Carole Brackley

Startline Marshal

What is your job title?

An MSA Licensed  BRDC Specialist Marshal
Accredited Rally Marshal
Accredited RallyX Marshal
Racesafe Pit Marshal (motorbikes inc MotoGP)
 

Could you give us a summary of your job role?

Grid Walk at the 6 Hours of Silverstone – Silverstone Circuit – Towcester, Northamptonshire – UK

Very diverse!!  In the pitlane, we download and learn the Official Regulations for all the different classes before the races – they’re very detailed – and we have report sheets.  We scrutinise the teams from the pitwall or inside their garage to make sure they stick to the rules.  If not, we write a report which goes up to Race Control and penalties may follow.  Some race meets use marshals to man the speed gun; we also control pit exit lights and any flags required, including the chequered flag, warning flags and number boards.   We guide the cars to Parc Ferme and make sure no-one touches them until they have been scrutinised.

 

I love gridding up .. armed with a formation sheet, we go out onto the track and guide drivers to their correct position for the start.  Once they are correctly placed we help clear the track ready for the warm up lap and then stand aside.  We are armed with a yellow warning flag, to signal to drivers further back that our car has a problem starting.  We return to the pit wall, showing a number board to our driver opposite his mark and, again, we are ready to flag any problems.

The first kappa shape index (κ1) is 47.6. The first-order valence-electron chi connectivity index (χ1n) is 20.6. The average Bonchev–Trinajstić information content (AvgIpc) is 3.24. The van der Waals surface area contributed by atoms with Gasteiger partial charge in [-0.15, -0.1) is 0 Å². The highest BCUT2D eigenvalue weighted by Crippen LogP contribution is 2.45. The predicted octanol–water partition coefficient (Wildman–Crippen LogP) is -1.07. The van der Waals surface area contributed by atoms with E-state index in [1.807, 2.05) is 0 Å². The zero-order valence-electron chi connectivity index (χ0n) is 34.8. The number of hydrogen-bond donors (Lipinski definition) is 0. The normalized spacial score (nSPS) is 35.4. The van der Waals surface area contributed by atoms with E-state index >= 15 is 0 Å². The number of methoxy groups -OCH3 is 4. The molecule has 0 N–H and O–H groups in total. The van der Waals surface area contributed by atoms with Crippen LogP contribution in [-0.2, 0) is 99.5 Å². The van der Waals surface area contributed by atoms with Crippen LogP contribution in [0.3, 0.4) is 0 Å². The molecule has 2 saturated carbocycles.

Then there’s the hands-on action bits; manning the gates and pushing stranded cars if necessary and always ready to grab a nearby fire extinguisher if the need arises.  We also keep a close watch to keep everybody safe, especially some guests and members of the public who have been known to ambled across the fast lane looking in completely the wrong direction, mistakenly believing that they and their children are okay on the pitwall.

… and NO flipflops in the pit lane!!!

In the paddock, another duty is to call competitors to the assembly area and make sure they start off in the correct position, although it’s surprising how they can get jumbled up sometimes on their way round to the startline!!

 

What did you want to be when you grew up?

A dancer!!!  I studied ballet and national dance at stage school from the age of 3 up until 16.  In those days you had to be quite petite, and it was obvious fairly early on that I was going to be too tall to dance professionally.  I took my basic teacher’s exams, but then life got distracting. Subsequently, I really had no idea what I wanted to do.

 

Do you have another job alongside marshalling?

 

I’m retired, but I enjoy voluntary work.  I’ve recently joined the local County Hospital NHS Foundation Trust and my practice’s patient participation group.  It’s interesting, important and I love researching all aspects of the role.

 

 

When did you know you wanted to become a marshal?

I’ve watched F1 since it was first broadcast by the BBC and I had a good friend who was a Silverstone Marshal in the 70s.  I didn’t even consider marshalling then, as it was portrayed as a solely male role, but if I had been able to join then, I would have.  It wasn’t until post-2012 Olympic Ambassador duties that I needed to fill that void;  I opened the Silverstone website, clicked the link and tentatively asked to join.

 

What has been your biggest challenge?

I have faced a few personal challenges over the years but through the support of friends and family have always managed to find my way. Life is never straight forward but often the setbacks just make us stronger and more determined.